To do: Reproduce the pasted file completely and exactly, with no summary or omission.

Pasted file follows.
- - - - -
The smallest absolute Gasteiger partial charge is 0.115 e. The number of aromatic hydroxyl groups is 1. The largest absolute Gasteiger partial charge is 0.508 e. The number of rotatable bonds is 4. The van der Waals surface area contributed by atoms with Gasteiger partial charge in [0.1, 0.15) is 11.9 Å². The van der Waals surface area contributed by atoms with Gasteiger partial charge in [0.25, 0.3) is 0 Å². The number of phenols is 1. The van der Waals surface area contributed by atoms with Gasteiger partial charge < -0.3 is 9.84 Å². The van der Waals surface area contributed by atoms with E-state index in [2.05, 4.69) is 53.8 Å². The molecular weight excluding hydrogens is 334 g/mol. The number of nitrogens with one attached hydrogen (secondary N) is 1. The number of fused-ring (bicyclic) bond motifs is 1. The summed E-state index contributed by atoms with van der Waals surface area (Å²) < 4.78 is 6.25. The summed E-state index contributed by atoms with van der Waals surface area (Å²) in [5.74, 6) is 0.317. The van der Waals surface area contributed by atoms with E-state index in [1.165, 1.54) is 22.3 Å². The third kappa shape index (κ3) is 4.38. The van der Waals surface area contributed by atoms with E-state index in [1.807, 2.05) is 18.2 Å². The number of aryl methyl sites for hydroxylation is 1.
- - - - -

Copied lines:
The smallest absolute Gasteiger partial charge is 0.115 e. The number of aromatic hydroxyl groups is 1. The largest absolute Gasteiger partial charge is 0.508 e. The number of rotatable bonds is 4. The van der Waals surface area contributed by atoms with Gasteiger partial charge in [0.1, 0.15) is 11.9 Å². The van der Waals surface area contributed by atoms with Gasteiger partial charge in [0.25, 0.3) is 0 Å². The number of phenols is 1. The van der Waals surface area contributed by atoms with Gasteiger partial charge < -0.3 is 9.84 Å². The van der Waals surface area contributed by atoms with E-state index in [2.05, 4.69) is 53.8 Å². The molecular weight excluding hydrogens is 334 g/mol. The number of nitrogens with one attached hydrogen (secondary N) is 1. The number of fused-ring (bicyclic) bond motifs is 1. The summed E-state index contributed by atoms with van der Waals surface area (Å²) < 4.78 is 6.25. The summed E-state index contributed by atoms with van der Waals surface area (Å²) in [5.74, 6) is 0.317. The van der Waals surface area contributed by atoms with E-state index in [1.165, 1.54) is 22.3 Å². The third kappa shape index (κ3) is 4.38. The van der Waals surface area contributed by atoms with E-state index in [1.807, 2.05) is 18.2 Å². The number of aryl methyl sites for hydroxylation is 1.